Anne Dankmeyer Hopkins, former owner and editor of the legal journal American Maritime Cases and an active Baltimore Republican, died of cancer Jan. 5 at her Guilford home. She was 92.
Born in Baltimore City and raised in Guilford, she was the daughter of Theodore Rognald Dankmeyer, a Baltimore maritime lawyer and longtime editor of American Maritime Cases, and Anne Virginia Burrier, a homemaker and legal editor.
She attended the Robert E. Lee School 49 and was a 1946 Eastern High School graduate. She earned a degree at Goucher College and went on to receive her master’s degree in political science from Penn State University in 1952.
When she returned to Baltimore, she worked for the Maryland Republican Party and was active in the Theodore R. McKeldin wing of the state party from the 1950s through the 1970s.
“Anne was generous with her time when I was a young lawyer and a young Republican,” said Robert F. Scholz, an attorney and friend. “She had been volunteering since the early 1950s. She brought a centrist point of view and a generosity of spirit. She was a very inclusive person.”
Her niece recalled her demeanor.
“Anne was a pragmatic political person who wanted to get things done for the better,” said her niece Liza Bailey. “She was very can-do and hands-on. She was gracious and formal but was not stiff. She and Sam always had an active living room with a diverse group of people coming to visit.”
“In socializing she always had a ready pot of tea and a plate of cookies,” her niece continued. “She never fell into the habit of being overly casual.”
Mrs. Hopkins’ activities within the state Republican Party involved her in the 1955 Baltimore City mayoral campaign of her future husband Samuel Hopkins, then a Fidelity & Deposit Co. executive who was a young widower with two children.
She and Mr. Hopkins married in October 1955.
They resided in Guilford and raised four sons over the course of their 53-year marriage.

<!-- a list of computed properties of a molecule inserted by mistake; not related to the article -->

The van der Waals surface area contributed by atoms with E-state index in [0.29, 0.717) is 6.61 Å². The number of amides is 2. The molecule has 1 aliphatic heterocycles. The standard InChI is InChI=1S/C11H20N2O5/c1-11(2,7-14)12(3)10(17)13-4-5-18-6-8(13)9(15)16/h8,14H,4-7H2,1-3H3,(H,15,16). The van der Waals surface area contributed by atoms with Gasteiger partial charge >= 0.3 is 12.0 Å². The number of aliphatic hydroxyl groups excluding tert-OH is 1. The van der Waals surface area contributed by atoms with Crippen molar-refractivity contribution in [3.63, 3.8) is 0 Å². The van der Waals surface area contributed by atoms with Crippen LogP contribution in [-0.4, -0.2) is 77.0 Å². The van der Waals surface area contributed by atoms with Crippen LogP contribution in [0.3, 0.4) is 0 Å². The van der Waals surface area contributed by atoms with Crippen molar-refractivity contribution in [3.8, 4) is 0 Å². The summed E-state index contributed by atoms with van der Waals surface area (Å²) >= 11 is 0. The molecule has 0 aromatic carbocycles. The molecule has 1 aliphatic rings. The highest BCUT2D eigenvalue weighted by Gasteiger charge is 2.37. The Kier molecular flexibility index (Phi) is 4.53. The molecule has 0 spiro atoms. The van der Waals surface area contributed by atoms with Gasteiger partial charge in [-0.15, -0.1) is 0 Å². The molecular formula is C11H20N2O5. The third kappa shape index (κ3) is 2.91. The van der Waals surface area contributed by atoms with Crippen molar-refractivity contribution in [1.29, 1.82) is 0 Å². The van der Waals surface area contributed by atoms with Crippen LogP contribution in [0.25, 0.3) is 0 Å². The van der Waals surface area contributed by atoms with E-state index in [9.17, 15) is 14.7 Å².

For many decades, she served as managing editor of American Maritime Cases, an admiralty law reporting journal known as AMC among admiralty lawyers worldwide.
The law journal was founded in 1923 by Emory Niles, a Baltimore attorney and judge. In 1976, following the death of her father who had been a longtime AMC editor, Judge Niles tapped Mrs. Hopkins to take on the publication’s editorial and business leadership.
She worked from her home and maintained a business office on East 21st Street.
“She was a gracious and brilliant editor,” said David J. Farrell Jr., president of the Maritime Law Association of the United States. “She set a great example and she knew all of us maritime lawyers around the country and we thought the world of her.”
She revitalized the publication by modernizing its format and moved the AMC into the digital age.
“My mother established a reputation within the national and international admiralty bar for scrupulous accuracy, thoughtful editing, and a love of the English language as an editor,” said her son, Frederick Matson Hopkins.
Mrs. Hopkins was active in local, state and national civic affairs for many decades.
She held leadership roles in the successful campaigns of U.S. Sens. Charles McCurdy “Mac” Mathias and J. Glenn Beall Jr. She was vice chair of the presidential committee for the improvement of adult education in the 1970s.
In 1967 she was among the few women elected to serve as a delegate in the Maryland Constitutional Convention, which was convened to modernize the Maryland Constitution.
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Mrs. Hopkins served in leadership roles at the Family and Children’s Services of Central Maryland, the Maryland Commission for Women, and the Guilford Association. She was also active in the preservation of Sherwood Gardens.
“Anne was a friend and a mentor,” Ms. Bailey said. “I found her friendship, wisdom and conversations to be truly enriching. Anne had a real appreciation for music and a love for archaeology. We also spent a lot of time talking about gardening.”
Ms. Bailey added: “She was a warm woman with an intellectual curiosity. She could engage with anyone on any topic. She surrounded herself with talented and unique people.”
She and her husband had a summer home on Otter Pond on Gibson Island. She enjoyed the woods, her flowering laurel, the water and family gatherings. She also recalled time spent in Ocean City as a child and said the resort was so small it resembled a village.
“Anne was thoughtful and bright and interested in what was going on in the world. She loved Baltimore and did a lot for it,“ said her pastor, the Rev. Charles Rowins of St. Christopher-by-the-Sea. “She was an articulate person who followed local, national and world events. She was also a family person and she relished her calls with her grandchildren. Her relationships spanned generations.”
Survivors include her sons, Robert Brooke Hopkins and Frederick Matson Hopkins, both of Baltimore; her stepsons, Samuel Bloodgood Hopkins, also of Baltimore, and Henry Holt Hopkins of Jupiter Island, Florida, and Gibson Island; a sister, Gretchen Edwards of Denver; nine grandchildren; and nine great-grandchildren. Her husband of 53 years died in 2008.
Plans for a memorial service are pending.